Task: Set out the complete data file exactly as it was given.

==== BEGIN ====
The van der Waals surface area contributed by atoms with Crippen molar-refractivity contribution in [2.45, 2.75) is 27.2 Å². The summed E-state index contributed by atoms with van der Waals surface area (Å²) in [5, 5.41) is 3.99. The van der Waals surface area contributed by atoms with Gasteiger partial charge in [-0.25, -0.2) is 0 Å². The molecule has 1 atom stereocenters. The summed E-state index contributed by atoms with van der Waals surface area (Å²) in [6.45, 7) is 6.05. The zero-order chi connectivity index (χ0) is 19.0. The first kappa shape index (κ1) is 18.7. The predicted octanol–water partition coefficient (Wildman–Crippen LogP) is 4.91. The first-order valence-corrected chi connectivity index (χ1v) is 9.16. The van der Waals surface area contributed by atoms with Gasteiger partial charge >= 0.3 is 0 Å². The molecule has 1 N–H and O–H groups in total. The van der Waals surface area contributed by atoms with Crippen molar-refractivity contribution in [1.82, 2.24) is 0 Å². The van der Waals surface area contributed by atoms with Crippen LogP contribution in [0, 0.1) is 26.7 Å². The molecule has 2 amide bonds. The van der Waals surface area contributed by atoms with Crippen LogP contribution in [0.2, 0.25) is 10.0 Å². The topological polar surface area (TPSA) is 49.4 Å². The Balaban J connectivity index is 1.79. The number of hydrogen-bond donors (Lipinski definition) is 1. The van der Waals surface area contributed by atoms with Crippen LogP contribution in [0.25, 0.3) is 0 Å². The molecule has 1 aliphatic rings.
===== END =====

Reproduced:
The van der Waals surface area contributed by atoms with Crippen molar-refractivity contribution in [2.45, 2.75) is 27.2 Å². The summed E-state index contributed by atoms with van der Waals surface area (Å²) in [5, 5.41) is 3.99. The van der Waals surface area contributed by atoms with Gasteiger partial charge in [-0.25, -0.2) is 0 Å². The molecule has 1 atom stereocenters. The summed E-state index contributed by atoms with van der Waals surface area (Å²) in [6.45, 7) is 6.05. The zero-order chi connectivity index (χ0) is 19.0. The first kappa shape index (κ1) is 18.7. The predicted octanol–water partition coefficient (Wildman–Crippen LogP) is 4.91. The first-order valence-corrected chi connectivity index (χ1v) is 9.16. The van der Waals surface area contributed by atoms with Gasteiger partial charge >= 0.3 is 0 Å². The molecule has 1 N–H and O–H groups in total. The van der Waals surface area contributed by atoms with Crippen molar-refractivity contribution in [1.82, 2.24) is 0 Å². The van der Waals surface area contributed by atoms with Crippen LogP contribution in [0, 0.1) is 26.7 Å². The molecule has 2 amide bonds. The van der Waals surface area contributed by atoms with Crippen LogP contribution in [0.2, 0.25) is 10.0 Å². The topological polar surface area (TPSA) is 49.4 Å². The Balaban J connectivity index is 1.79. The number of hydrogen-bond donors (Lipinski definition) is 1. The van der Waals surface area contributed by atoms with Crippen LogP contribution in [0.25, 0.3) is 0 Å². The molecule has 1 aliphatic rings.